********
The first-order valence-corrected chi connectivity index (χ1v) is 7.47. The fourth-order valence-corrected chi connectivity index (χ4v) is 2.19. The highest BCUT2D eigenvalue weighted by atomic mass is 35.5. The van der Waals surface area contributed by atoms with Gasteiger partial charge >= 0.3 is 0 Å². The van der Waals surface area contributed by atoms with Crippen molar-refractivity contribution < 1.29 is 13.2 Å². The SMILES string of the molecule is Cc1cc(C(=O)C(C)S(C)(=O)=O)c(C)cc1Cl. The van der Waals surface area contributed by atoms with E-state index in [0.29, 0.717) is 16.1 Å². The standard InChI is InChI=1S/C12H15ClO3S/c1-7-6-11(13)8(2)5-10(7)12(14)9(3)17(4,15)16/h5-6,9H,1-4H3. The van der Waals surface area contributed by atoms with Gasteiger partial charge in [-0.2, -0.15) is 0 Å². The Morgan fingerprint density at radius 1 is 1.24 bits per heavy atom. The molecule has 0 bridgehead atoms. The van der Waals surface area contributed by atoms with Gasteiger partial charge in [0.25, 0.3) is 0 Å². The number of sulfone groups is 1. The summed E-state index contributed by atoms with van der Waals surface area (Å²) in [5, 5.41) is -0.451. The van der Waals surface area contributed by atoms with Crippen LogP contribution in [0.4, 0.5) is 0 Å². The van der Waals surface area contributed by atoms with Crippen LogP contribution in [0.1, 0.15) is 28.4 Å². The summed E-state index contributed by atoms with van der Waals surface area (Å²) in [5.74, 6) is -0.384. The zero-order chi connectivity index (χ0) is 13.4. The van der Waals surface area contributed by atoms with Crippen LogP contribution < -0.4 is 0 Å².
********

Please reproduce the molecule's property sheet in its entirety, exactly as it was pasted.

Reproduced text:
The first-order valence-corrected chi connectivity index (χ1v) is 7.47. The fourth-order valence-corrected chi connectivity index (χ4v) is 2.19. The highest BCUT2D eigenvalue weighted by atomic mass is 35.5. The van der Waals surface area contributed by atoms with Gasteiger partial charge >= 0.3 is 0 Å². The van der Waals surface area contributed by atoms with Crippen molar-refractivity contribution < 1.29 is 13.2 Å². The SMILES string of the molecule is Cc1cc(C(=O)C(C)S(C)(=O)=O)c(C)cc1Cl. The van der Waals surface area contributed by atoms with E-state index in [0.29, 0.717) is 16.1 Å². The standard InChI is InChI=1S/C12H15ClO3S/c1-7-6-11(13)8(2)5-10(7)12(14)9(3)17(4,15)16/h5-6,9H,1-4H3. The van der Waals surface area contributed by atoms with Gasteiger partial charge in [-0.2, -0.15) is 0 Å². The Morgan fingerprint density at radius 1 is 1.24 bits per heavy atom. The molecule has 0 bridgehead atoms. The van der Waals surface area contributed by atoms with Gasteiger partial charge in [0.25, 0.3) is 0 Å². The number of sulfone groups is 1. The summed E-state index contributed by atoms with van der Waals surface area (Å²) in [5, 5.41) is -0.451. The van der Waals surface area contributed by atoms with Crippen LogP contribution in [0.4, 0.5) is 0 Å². The van der Waals surface area contributed by atoms with Crippen LogP contribution in [0.1, 0.15) is 28.4 Å². The summed E-state index contributed by atoms with van der Waals surface area (Å²) in [5.74, 6) is -0.384. The zero-order chi connectivity index (χ0) is 13.4. The van der Waals surface area contributed by atoms with Crippen LogP contribution < -0.4 is 0 Å².